Sleep Issues
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November 9, 2018
Chronic Pain
Pain is the instant reaction of your body towards any injury or illness. It’s like a warning sign from your body to tell you that something is wrong. Usually, the pain subsides when the illness or injury is cured and healed. But sometimes the pain can still continue long after the illness is cured and even after the cause of the pain is treated. If the pain has lasted for more than 3 to 6 weeks, the pain is known to be a chronic pain. Some people having severe chronic pain continue to suffer from an advanced condition called Chronic Pain Syndrome (CPS).

Chronic pain can range from being mild to a severe pain. One can suffer from an ongoing acute pain for several months long after recovering from an injury. Another type of chronic pain is when the pain keeps triggering irregularly due to an unidentified cause. Nociceptors are sensory nerves located under the skin that carry pain signals up to the spinal cord to the thalamus in the brain. When these nociceptors throw pain signals at an unmanageable rate, the cortex of the brain processes these signals to be chronic. Hence, the pain feels like a ‘burning’ sensation. Other than the stinging or burning pain, the person may experience the following symptoms:

  • Fatigue
  • Loss of appetite
  • Insomnia
  • Mood swings
  • Weakness
  • Loss of energy

Other than these symptoms, lack of chronic pain treatment can disrupt and disturb an individual’s daily lifecycle. The person suffering from chronic pain can feel depressed, angry, anxious, and frustrated. This causes an imbalance in his/her daily chores.

Chronic pain treatment has 6 pillars of pain management that have varying percentages of pain relief.

Allopathic Medication

Medications from a pharmacy provide about 30% pain relief for a person suffering from chronic pain. The two types of chronic pain treatment through medicines are analgesic and narcotic. Some antidepressant medicines are reported to have analgesic effects over chronic pain. Antidepressants can bring relief from chronic pain caused by these illnesses:

  • Arthritis
  • Nerve damage from diabetes
  • Spinal cord injury
  • Peripheral neuropathy
  • Radiculopathy
  • Pain from a stroke
  • Headaches and Migraines
  • Low back pain
  • Pelvic pain
  • Lifestyle Changes

Bringing certain changes in your lifestyle can certainly have an impact on pain relief. Exercising, having enough sleep, and consuming the right nutrition for your body can all prove to be beneficial in reducing chronic pain. Other lifestyle changes such as weight loss, stress management, continuing your hobby, etc. can all act as mood lifters and reduce the intensity of chronic pain. However, exercise can have the biggest impact over chronic pain accounting for up to 50% pain reduction.

Studies show that our environment can affect our pain levels and stress levels. Being in a stressful environment can elevate blood pressure, heart rate, and muscle tension. This eventually adds to a weak immune system. Hence, stepping into nature and surrounding ourselves with greenery can induce positive changes in our body, starting with a balanced blood pressure and heart rate.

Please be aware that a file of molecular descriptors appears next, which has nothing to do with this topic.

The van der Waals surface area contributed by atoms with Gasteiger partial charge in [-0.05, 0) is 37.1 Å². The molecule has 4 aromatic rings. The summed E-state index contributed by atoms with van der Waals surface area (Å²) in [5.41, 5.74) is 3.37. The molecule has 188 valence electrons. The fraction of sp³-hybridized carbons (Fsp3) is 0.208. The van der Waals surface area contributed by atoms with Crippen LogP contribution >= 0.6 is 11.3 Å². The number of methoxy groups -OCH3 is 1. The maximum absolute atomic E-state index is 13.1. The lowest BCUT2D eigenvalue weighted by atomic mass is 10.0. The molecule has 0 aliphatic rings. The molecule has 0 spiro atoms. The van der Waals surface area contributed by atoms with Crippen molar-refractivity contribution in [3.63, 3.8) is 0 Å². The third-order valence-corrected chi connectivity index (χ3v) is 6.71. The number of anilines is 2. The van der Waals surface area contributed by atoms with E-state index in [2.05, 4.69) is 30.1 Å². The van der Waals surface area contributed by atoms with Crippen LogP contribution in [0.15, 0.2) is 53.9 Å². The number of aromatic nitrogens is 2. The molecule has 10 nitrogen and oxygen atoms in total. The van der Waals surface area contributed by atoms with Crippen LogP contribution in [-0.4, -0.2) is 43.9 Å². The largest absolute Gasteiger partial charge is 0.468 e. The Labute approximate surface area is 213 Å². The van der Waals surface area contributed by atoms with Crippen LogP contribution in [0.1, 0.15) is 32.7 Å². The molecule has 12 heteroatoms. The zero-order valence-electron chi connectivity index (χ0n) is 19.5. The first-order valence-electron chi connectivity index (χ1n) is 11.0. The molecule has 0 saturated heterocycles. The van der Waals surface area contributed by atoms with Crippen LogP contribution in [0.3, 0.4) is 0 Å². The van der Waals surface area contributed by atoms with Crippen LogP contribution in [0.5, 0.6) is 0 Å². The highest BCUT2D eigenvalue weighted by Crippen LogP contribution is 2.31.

People suffering from chronic pain can simply make nature part of their lifestyle by going for nature walks, taking hikes, sitting outdoors, etc. Some people even listen to music. Listening to music can reduce pain by 21%!

Psychological Therapy

Psychological therapies have become a mainstay of chronic pain treatment. New advances in psychology have made therapy a widely used multidisciplinary management for chronic pain. People suffering from chronic pain may also experience mental problems such as feeling isolated, anxiety, sleep disorder, depression, relationship distress, disability to work, and many more. Similarly, people that have psychological problems may develop chronic pain. Sometimes, psychological concerns are converted into physical symptoms of chronic pain. This condition is called somatization.

Chronic pain treatment through psychology is categorized as cognitive and behavioral strategies that aim to reduce mental suffering. Psychological therapy promotes active engagement with life by bringing a 40% reduction in chronic pain.

Psychological therapies include counseling, meditation for mindfulness, self-management through mental therapists, support groups for mental health, and biofeedback. This helps in identifying your own unique cause of the pain that you may be suffering from.

Physical Therapy

Chronic pain treatment definitely includes physical therapies and treatments. This therapy has a good 30-40% reduction in chronic pain. Chronic pain treatments include physiotherapy, chiropractors, acupuncture, massages, osteopathy. Pain management programmes are effective for people suffering from chronic pain as they have therapeutic exercises that trigger the pain.

Interventional Therapy

Interventional therapies usually trigger the most visible cause of chronic pain such as an injury or an illness like cancer. Some interventional therapies include:

  • Injections
  • Laser therapy
  • Radiation
  • TENS (Transcutaneous Electrical Nerve Stimulation)

Chronic pain treatment options vary for different illnesses. Interventional therapies are usually more focused on a specific pain area and provide a permanent cure to the pain in most cases.

Spiritual Therapy

Spiritual therapy is similar to psychological therapy but is more subjective towards each individual. Meditation, praying/worshiping if one follows a religious belief system, being more nature-centric are some types of spiritual therapy. Just by having a holistic body-mind-soul connection can lower pain and stress levels by up to 20%.

If you are having symptoms of chronic pain or need any kind of medications for the pain, you can just reach out to iCare Pharmacy.

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